Last Updated on May 6, 2015, by eNotes Editorial. Word Count: 801
At the center of this novel is Mrs. Ramsay, the beautiful, mysterious, nurturing wife and mother of an English family, headed by an autocratic, but remotely loving father, renowned in the late-Victorian world as a philosopher. The couple, modeled on Virginia Woolf’s parents, Sir Leslie and Mrs. Stephen, vacation in...
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At the center of this novel is Mrs. Ramsay, the beautiful, mysterious, nurturing wife and mother of an English family, headed by an autocratic, but remotely loving father, renowned in the late-Victorian world as a philosopher. The couple, modeled on Virginia Woolf’s parents, Sir Leslie and Mrs. Stephen, vacation in the Hebrides, surrounded by their children and friends, who both admire and criticize them.
The proposed action of the first part of the novel is an excursion to the nearby lighthouse, which does not take place until ten years later, after the death of Mrs. Ramsay. In actuality, the novel presents almost no external action. Rather, the entirely subjective narrative moves in and out of the minds of the various characters, both major and minor, who interpret the nature and actions of the other characters in private symbols and thus reveal their own biases and personalities. In this way, Lily Briscoe, an artist and spinster, sees Mrs. Ramsay as a “wedge-shaped core of darkness,” and Mr. Carmichael, a sour bachelor and failed philosopher, sees Mr. Ramsay as followed around by a hen and chicks. Occasionally, individual characters experience moments of epiphany, in which they have a visionary glimpse of truth. In such a moment, Mrs. Ramsay sees herself symbolized in the stern radiance of the lighthouse.
This insistence on the supreme value of the individual self collapses in the middle section of the novel, in which the vacation home falls into decay, as nature obliterates all trace of the Ramsays. This reversal is reflected in the way in which the narrative reports critical events in the life of the Ramsays: in parenthesis.
In the final section, remaining Ramsays and friends return to the house and make a pilgrimage to the lighthouse in an effort to understand and make peace with the past. The excursion, while reasonably successful, is shadowed by the deaths of Mrs. Ramsay and her oldest daughter, who closely resembled her. Thus the novel points out the fragility of human relationships, for these are always threatened by the chaos of the waves.
Bassoff, Bruce. “Tables in Trees: Realism in To the Lighthouse.” Studies in the Novel 16, no. 4 (Winter, 1984): 424-434. Contends that Woolf redefines realism in her novel. Focusing on Lily Briscoe, Bassoff demonstrates how her perception is mediated by her interaction with other characters.
Beja, Morris. Critical Essays on Virginia Woolf. Boston: G. K. Hall, 1985. This text attempts to reconcile disparate schools of Woolf criticism. Includes a review of To the Lighthouse, written by Conrad Aiken, that appeared in 1927 upon the novel’s publication.
Daugherty, Beth Rigel. “ ‘There she sat’: The Power of the Feminist Imagination in To the Lighthouse.” Twentieth Century Literature 37, no. 3 (Fall, 1991): 289-308. A well-argued interpretation that centers on the moment of Mrs. Ramsay’s reappearance near the end of the novel. Contends that Lily’s acceptance of Mrs. Ramsay as a woman, free of patriarchal influences, allows the latter to reappear in her own right.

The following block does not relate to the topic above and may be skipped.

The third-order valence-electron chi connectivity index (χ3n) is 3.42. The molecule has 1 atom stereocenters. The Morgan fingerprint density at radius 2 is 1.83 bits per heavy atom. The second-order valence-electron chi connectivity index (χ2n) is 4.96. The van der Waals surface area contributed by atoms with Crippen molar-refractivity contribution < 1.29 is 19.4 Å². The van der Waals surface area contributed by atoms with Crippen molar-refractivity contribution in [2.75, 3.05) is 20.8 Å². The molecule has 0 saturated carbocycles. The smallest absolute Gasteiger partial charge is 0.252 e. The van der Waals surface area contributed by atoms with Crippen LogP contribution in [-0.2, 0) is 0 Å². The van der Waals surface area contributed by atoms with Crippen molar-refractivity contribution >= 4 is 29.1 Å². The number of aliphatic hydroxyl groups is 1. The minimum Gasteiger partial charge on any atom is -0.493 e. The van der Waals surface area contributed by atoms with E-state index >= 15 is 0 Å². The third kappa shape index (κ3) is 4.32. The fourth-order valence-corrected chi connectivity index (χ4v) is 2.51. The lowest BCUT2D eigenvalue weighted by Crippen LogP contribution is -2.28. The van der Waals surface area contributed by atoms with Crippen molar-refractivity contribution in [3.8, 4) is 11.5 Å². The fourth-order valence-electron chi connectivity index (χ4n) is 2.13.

Kelley, Alice van Buren. “To the Lighthouse”: The Marriage of Life and Art. Boston: Twayne, 1987. A superb starting place. Provides a reading of the book, a wealth of background information, a chronology, and a discussion of critical responses.
Kelley, Alice van Buren. The Novels of Virginia Woolf: Fact and Vision. Chicago: University of Chicago Press, 1973. A study of the significance of creative tension between objective reality and inconfirmable poetic insight in Woolf’s novels. Includes a chapter on To the Lighthouse that explores the influences of fact and vision upon the novel’s plot, characterization, and imagery.
Leaska, Mitchell A. Virginia Woolf’s Lighthouse: A Study in Critical Method. New York: Columbia University Press, 1970. A systematic examination of Woolf’s style and the multiple-point-of-view technique. Vigorously defends Woolf’s method, emphasizing the importance of the reader in achieving meaning.
Love, Jean O. Virginia Woolf: Sources of Madness and Art. Berkeley: University of California Press, 1977. A biography investigating the paradoxical connection between Woolf’s life and art. Provides a psychological interpretation of the author based on primary documents.
Marcus, Jane, ed. New Feminist Essays on Virginia Woolf. Lincoln: University of Nebraska Press, 1981. An insightful collection of essays that approach the author from an unabashedly feminist perspective. Includes a chapter by Jane Lilienfeld discussing the Ramsays’ marriage.
Matro, Thomas G. “Only Visions: Vision and Achievement in To the Lighthouse.” PMLA 99, no. 2 (March, 1984): 212-224. Sees an analogy between Lily’s aesthetics and the relations between the novel’s characters. Holds that the vision required for painting becomes a metaphor for the perception needed in human relationships.
Zwerdling, Alex. Virginia Woolf and the Real World. Berkeley: University of California Press, 1986. A study of Woolf’s social vision and her response to the historical events and sociopolitical currents of her age. Included an enlightening chapter on the domestic politics of To the Lighthouse.